Mellon Foundation awards $1.775 million to language center

Instruction in less commonly taught languages at the Five College Center for the Study of World Languages—from Albanian to Zulu—got a big boost from the Andrew W. Mellon Foundation. The foundation has awarded Five Colleges $1.775 million toward developing a sustainable income for the center. Of the award, $1 million is a challenge grant to match $2 million to be raised by the consortium to create an endowment for the Center.  The income from the endowment, when combined with ongoing support from the five campuses, will support the center’s operations in perpetuity. Included in the award is an additional $775,000 to provide operating funds until the endowment investments begin to pay off. See accompanying article below about the endowment fundraising campaign. 

“We are profoundly grateful to the Andrew W. Mellon Foundation for this generous award,” said Neal Abraham, executive director of Five Colleges. “It represents endorsement by the foundation of the success of the center and demonstrates the foundation’s confidence that together we will secure the center’s financial future. This grant is a fitting capstone for this vital consortium program that has enjoyed deep support from the foundation for many years as it developed new pedagogical approaches to an increased range of languages.”

With origins dating back to 1987, the Center for the Study of World Languages combines independent study with conversation partners and mentoring by native speakers. Student enrollment in the 54 languages and dialects offered by the center has set a record (over 300) for the second year in a row. 

Check out photos from the Center's language tutorials in our SmugMug gallery.

Endowment campaign for language center announced

Five Colleges has announced the start of a $3 million endowment campaign for its Center for the Study of World Languages. For every $2 raised, the Mellon Foundation has pledged to give $1, up to $1 million.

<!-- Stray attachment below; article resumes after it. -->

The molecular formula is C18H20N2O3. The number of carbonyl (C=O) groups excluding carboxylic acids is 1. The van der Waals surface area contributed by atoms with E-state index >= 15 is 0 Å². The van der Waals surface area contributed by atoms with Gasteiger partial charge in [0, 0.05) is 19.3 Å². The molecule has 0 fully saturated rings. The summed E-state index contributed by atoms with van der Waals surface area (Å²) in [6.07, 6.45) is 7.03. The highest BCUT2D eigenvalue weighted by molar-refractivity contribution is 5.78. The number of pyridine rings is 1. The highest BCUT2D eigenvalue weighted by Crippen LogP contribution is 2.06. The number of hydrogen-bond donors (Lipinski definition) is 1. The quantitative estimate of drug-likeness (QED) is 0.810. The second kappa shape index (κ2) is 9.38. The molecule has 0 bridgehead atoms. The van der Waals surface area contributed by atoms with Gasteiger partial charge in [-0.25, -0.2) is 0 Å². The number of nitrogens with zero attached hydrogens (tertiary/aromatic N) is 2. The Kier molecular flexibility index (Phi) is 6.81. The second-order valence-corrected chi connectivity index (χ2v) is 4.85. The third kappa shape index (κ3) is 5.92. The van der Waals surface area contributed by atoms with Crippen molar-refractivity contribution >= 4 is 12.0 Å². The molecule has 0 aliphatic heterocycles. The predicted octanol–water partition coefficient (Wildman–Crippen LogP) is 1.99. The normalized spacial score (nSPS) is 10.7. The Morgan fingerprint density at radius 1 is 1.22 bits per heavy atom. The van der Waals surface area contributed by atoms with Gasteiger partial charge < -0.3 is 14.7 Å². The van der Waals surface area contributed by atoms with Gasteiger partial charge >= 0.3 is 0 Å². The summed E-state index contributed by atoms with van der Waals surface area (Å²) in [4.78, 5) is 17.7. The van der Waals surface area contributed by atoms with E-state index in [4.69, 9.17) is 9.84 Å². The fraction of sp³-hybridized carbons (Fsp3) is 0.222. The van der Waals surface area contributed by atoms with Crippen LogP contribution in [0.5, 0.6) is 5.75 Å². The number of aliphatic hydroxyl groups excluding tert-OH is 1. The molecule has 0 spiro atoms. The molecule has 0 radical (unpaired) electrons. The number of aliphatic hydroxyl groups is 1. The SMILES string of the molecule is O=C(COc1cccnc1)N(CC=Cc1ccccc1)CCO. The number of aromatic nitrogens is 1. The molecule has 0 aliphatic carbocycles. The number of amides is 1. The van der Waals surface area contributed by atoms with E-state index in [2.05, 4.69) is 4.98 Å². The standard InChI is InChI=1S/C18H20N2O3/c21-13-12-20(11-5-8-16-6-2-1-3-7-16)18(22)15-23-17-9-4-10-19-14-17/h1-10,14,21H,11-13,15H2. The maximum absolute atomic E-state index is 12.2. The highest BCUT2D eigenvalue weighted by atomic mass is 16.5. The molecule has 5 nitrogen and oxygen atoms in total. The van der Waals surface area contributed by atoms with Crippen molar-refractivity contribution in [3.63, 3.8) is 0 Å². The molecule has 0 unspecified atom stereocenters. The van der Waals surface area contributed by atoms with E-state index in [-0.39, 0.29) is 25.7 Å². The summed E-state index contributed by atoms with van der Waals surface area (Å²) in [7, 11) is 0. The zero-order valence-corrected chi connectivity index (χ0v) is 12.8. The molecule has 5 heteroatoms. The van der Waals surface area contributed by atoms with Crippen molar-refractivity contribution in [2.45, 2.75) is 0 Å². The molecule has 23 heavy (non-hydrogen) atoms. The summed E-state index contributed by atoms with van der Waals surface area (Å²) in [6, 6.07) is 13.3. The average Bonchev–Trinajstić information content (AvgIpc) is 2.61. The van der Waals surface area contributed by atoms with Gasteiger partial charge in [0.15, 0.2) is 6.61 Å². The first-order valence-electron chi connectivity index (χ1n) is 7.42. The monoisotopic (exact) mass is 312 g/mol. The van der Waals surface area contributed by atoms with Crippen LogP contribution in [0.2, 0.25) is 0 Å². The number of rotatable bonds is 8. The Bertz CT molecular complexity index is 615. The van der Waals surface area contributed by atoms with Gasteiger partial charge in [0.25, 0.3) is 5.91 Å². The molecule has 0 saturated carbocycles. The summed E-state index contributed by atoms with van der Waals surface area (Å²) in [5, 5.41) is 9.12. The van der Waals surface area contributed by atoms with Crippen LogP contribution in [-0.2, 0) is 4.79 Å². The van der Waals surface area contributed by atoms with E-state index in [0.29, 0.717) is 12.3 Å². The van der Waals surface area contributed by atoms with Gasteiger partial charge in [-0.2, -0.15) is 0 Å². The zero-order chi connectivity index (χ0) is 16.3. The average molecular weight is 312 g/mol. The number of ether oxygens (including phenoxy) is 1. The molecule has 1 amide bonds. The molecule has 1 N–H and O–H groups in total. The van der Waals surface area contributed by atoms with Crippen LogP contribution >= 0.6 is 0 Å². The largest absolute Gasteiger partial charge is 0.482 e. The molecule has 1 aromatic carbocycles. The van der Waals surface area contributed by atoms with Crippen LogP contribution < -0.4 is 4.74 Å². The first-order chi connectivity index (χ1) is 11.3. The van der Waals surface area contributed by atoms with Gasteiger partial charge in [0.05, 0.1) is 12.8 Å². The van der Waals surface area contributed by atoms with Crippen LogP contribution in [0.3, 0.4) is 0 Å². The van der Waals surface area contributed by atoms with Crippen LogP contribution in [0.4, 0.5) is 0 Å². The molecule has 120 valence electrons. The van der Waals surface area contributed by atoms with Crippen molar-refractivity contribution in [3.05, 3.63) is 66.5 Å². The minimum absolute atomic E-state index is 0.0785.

With hundreds of students each year studying less commonly taught languages there, the center is one of the consortium’s most popular programs. The flexibility created by its independent study approach to language learning allows students to choose when and where they study. When fully funded, the endowment will generate income that covers about a third of the center’s budget. 

Joint language faculty members

One of the most effective ways the campuses collaborate to increase curricular offerings and program strength while conserving resources is through the Five College Joint Faculty Appointment program. There are 40 joint faculty members at the consortium in 25 different fields. Joint appointees are employed by one campus and teach at one or more additional campuses on a rotating basis. Of the total, 13 teach languages—Arabic, Japanese, Korean, Hebrew and Russian—and 5 are funded in part by a 2015 $2 million Mellon Foundation grant to develop initiatives for innovations in teaching and learning of languages.


Heba Arafah, Mount Holyoke (all)
May George, Smith (all)
Mohamed Hassan, Amherst (all)
Nahla Khalil, UMass (all)
John Weinert, Smith (all)

Joanna Caravita, Smith (UM)

Fumiko Brown, Amherst (all)

Shihyun Kim, Mount Holyoke (SC, UM)
Suk Massey, Smith (MHC)
Chan Young Park, UMass (MHC)

Evgeny Dengub, Smith (UM)
Irina Kogel, Mount Holyoke (SC, UM)
Susanna Nazarova, Mount Holyoke (SC)